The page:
Spring Hill | Clearwater | Brandon | Weston
A N ew L evel of P atient C are
Phil Burk Asks the Real Questions
The brick building towered above me, reaching far into the sky. That hospital might have only been three stories high, but as a child, standing on the sidewalk with my grandfather, the structure felt massive and imposing. Back then, children were not allowed in many areas of the hospital, due to the risk for infection or disease. Though my grandmother lay dying inside somewhere inside, I was not permitted to see her. My grandfather squeezed my hand gently and pointed up at one of the high windows. “Your grandmother is standing in the window, waving down at you,” he said. I looked, but I couldn’t see which window he was talking about. All I could see was a cold, brick building that didn’t care if I ever saw my grandmother again. I never did. When I reflect on this memory today, I know my grandmother was likely never standing in that window. She was far too sick to get out of bed that day. The feeling of being separated from my grandmother when she was sick stuck with me as I got older. I’m very business-minded, and from a young age I knew I wanted to be an entrepreneur and work in a business environment. I was drawn to the medical field as an adult because I saw a need for a business experience that could help provide better care for patients and their families.
that time, I have worked with numerous organizations, including the American Red Cross, and I helped develop a platform to improve patient services for the Laser Spine Institute from the ground up. Over the last year, prior to coming on board with NSI Stem Cell, I was running my own executive consulting firm, helping direct a team of specialists handle all aspects of patient care. Physicians get into medicine because they want to help cure sick people, but rarely do doctors or medical facilities have the tools necessary to treat patients beyond their medical needs. They aren’t usually able to help make the process easier on their families, either. In my work, before I make a decision, I ask myself, “Does this improve the quality of care for patients?” Every day, I look at ways to more seamlessly integrate medical processes into the human experience. Dr. Depasquale and Dr. Edgerton reached out to me through a mutual connection after they heard about the work I had done with the Laser Spine Institute. They wanted NSI Stem Cell to have access to the same sort of platform that could help as many people as possible get their lives back. When I spoke with them for the first time, it was clear we were like-minded in terms of our approach to patient care. We believe in never asking a patient what they can do for us, but instead, we’re always looking for ways to do something more for the patient. I saw this vision reflected by the staff at numerous clinics. During my visits,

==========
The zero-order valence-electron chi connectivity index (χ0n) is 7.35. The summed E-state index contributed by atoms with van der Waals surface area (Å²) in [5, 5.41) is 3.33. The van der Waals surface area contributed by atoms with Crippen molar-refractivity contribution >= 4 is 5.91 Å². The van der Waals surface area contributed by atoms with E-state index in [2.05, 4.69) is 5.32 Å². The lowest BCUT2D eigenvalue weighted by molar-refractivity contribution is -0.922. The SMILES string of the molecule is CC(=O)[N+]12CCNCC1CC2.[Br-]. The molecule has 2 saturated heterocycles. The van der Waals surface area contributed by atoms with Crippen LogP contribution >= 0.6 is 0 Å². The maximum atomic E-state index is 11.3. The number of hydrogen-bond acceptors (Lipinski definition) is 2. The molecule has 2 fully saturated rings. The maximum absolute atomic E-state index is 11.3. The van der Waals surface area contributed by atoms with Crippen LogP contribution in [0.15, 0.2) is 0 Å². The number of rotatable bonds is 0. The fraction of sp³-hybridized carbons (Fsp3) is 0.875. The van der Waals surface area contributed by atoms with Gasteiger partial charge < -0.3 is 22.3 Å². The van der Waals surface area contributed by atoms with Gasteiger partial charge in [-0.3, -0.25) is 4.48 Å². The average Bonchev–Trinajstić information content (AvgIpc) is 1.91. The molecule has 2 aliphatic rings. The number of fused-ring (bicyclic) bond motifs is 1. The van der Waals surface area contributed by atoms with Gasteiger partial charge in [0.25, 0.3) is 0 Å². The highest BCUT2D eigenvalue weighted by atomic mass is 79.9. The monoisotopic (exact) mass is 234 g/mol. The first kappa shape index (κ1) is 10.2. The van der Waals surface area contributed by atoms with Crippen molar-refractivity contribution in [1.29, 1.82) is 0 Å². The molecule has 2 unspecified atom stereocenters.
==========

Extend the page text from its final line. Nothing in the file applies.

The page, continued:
I heard truly amazing stories from patients who saw NSI Stem Cell as something of a miracle, especially when compared to their previous painful experiences. Eager to get on board, I started in June of this year as coordinator of the patient services department. From the moment a patient contacts us, whether it’s by phone, via email, or through the live chat on our website, I direct a team who gathers their medical records, discusses their conditions, and schedules appointments for treatment. Shortly after joining NSI, my mother’s health took a turn for the worse, and she needed help. I already knew the amazing care NSI Stem Cell could provide, so I brought my mother in. She went through therapy with NSI and is doing phenomenal! I was already invested in the work I do, but today, I am more passionate than ever before, because to me, this really is a family matter.
I’ve been in medical business management for almost 20 years. In
– Phil Burk
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